Reductions in Ghost Crab Populations Reflect Urbanization of Beaches and Dunes
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Coastal management is being challenged to develop and implement measures that safeguard the ecological values of beach and dune ecosystems, particularly in urban settings. Monitoring the efficacy of such interventions requires reliable indicators of ecological change. Here, we tested the efficacy of ghost crabs (Genus Ocypode) to reflect changes in the degree of human beach use and habitat modifications. This was done across six beaches that differed in the degree of "urbanization" on Australia's Gold Coast, which ranks amongst the country's most intensively developed coastal areas. Population densities of crabs closely match the levels of beach use and human disturbance: Beaches with fewer visitors are less likely to be raked mechanically, thereby, supporting significantly higher numbers of crabs than do beaches with more visitors, which are cleaned more frequently. These spatial differences were consistent across eight surveys. Beaches backed by wider dunes that were more densely vegetated were better habitats than were the beaches with severely modified dunes. From a management perspective, our findings emphasize the critical role of maintaining-and possibly restoring-all remnant dune habitats. A premium on conserving dunes should be complemented by continued visitor management and new initiatives to develop and use more ecologically sensitive beach cleaning techniques.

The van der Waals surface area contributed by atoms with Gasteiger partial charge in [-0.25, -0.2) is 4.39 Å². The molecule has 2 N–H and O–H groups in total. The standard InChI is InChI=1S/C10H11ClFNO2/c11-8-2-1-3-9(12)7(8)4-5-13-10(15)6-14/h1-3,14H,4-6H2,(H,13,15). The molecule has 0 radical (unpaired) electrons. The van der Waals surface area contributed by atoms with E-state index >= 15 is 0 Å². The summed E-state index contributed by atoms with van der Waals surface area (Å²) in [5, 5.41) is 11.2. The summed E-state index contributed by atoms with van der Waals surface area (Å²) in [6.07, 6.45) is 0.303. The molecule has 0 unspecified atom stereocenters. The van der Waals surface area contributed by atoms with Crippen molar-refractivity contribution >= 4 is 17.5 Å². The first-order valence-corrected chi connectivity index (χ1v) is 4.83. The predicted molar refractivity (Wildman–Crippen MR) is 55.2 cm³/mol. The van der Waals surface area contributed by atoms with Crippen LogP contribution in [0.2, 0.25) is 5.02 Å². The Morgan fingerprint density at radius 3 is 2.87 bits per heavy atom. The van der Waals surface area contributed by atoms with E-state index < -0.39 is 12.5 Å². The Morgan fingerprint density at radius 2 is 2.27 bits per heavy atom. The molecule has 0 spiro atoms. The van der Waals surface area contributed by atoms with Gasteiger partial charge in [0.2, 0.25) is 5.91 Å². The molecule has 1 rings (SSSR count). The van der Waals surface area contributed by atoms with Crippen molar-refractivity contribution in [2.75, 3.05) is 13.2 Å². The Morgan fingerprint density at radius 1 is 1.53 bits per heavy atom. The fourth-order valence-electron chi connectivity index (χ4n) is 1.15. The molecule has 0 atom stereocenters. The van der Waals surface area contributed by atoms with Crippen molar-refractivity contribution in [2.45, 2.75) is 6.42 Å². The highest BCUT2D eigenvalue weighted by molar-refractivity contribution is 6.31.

Journal of Coastal Research